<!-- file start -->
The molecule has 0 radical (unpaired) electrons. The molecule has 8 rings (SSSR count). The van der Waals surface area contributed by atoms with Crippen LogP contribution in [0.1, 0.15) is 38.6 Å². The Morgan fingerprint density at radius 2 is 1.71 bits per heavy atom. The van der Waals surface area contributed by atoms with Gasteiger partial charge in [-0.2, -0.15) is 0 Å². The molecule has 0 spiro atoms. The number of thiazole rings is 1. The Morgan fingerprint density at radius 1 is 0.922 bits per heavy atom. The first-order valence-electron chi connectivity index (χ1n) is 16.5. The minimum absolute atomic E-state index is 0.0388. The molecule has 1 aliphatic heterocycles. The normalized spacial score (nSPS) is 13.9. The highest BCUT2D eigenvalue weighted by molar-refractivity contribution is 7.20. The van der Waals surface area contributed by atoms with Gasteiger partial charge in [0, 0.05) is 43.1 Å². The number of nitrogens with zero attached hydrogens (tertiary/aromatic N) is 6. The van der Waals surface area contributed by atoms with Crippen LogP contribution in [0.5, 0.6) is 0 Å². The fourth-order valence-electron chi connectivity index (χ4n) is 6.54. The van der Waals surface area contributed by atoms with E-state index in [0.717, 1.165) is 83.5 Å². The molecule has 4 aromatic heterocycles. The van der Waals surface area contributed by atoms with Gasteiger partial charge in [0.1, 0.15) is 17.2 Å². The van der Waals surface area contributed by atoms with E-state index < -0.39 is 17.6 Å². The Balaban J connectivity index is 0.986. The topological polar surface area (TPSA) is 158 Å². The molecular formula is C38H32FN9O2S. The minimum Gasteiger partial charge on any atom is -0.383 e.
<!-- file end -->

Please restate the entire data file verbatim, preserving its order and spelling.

The molecule has 0 radical (unpaired) electrons. The molecule has 8 rings (SSSR count). The van der Waals surface area contributed by atoms with Crippen LogP contribution in [0.1, 0.15) is 38.6 Å². The Morgan fingerprint density at radius 2 is 1.71 bits per heavy atom. The van der Waals surface area contributed by atoms with Gasteiger partial charge in [-0.2, -0.15) is 0 Å². The molecule has 0 spiro atoms. The number of thiazole rings is 1. The Morgan fingerprint density at radius 1 is 0.922 bits per heavy atom. The first-order valence-electron chi connectivity index (χ1n) is 16.5. The minimum absolute atomic E-state index is 0.0388. The molecule has 1 aliphatic heterocycles. The normalized spacial score (nSPS) is 13.9. The highest BCUT2D eigenvalue weighted by molar-refractivity contribution is 7.20. The van der Waals surface area contributed by atoms with Gasteiger partial charge in [0, 0.05) is 43.1 Å². The number of nitrogens with zero attached hydrogens (tertiary/aromatic N) is 6. The van der Waals surface area contributed by atoms with Crippen LogP contribution in [0.5, 0.6) is 0 Å². The fourth-order valence-electron chi connectivity index (χ4n) is 6.54. The van der Waals surface area contributed by atoms with E-state index in [0.717, 1.165) is 83.5 Å². The molecule has 4 aromatic heterocycles. The van der Waals surface area contributed by atoms with Gasteiger partial charge in [0.1, 0.15) is 17.2 Å². The van der Waals surface area contributed by atoms with E-state index < -0.39 is 17.6 Å². The Balaban J connectivity index is 0.986. The topological polar surface area (TPSA) is 158 Å². The molecular formula is C38H32FN9O2S. The minimum Gasteiger partial charge on any atom is -0.383 e.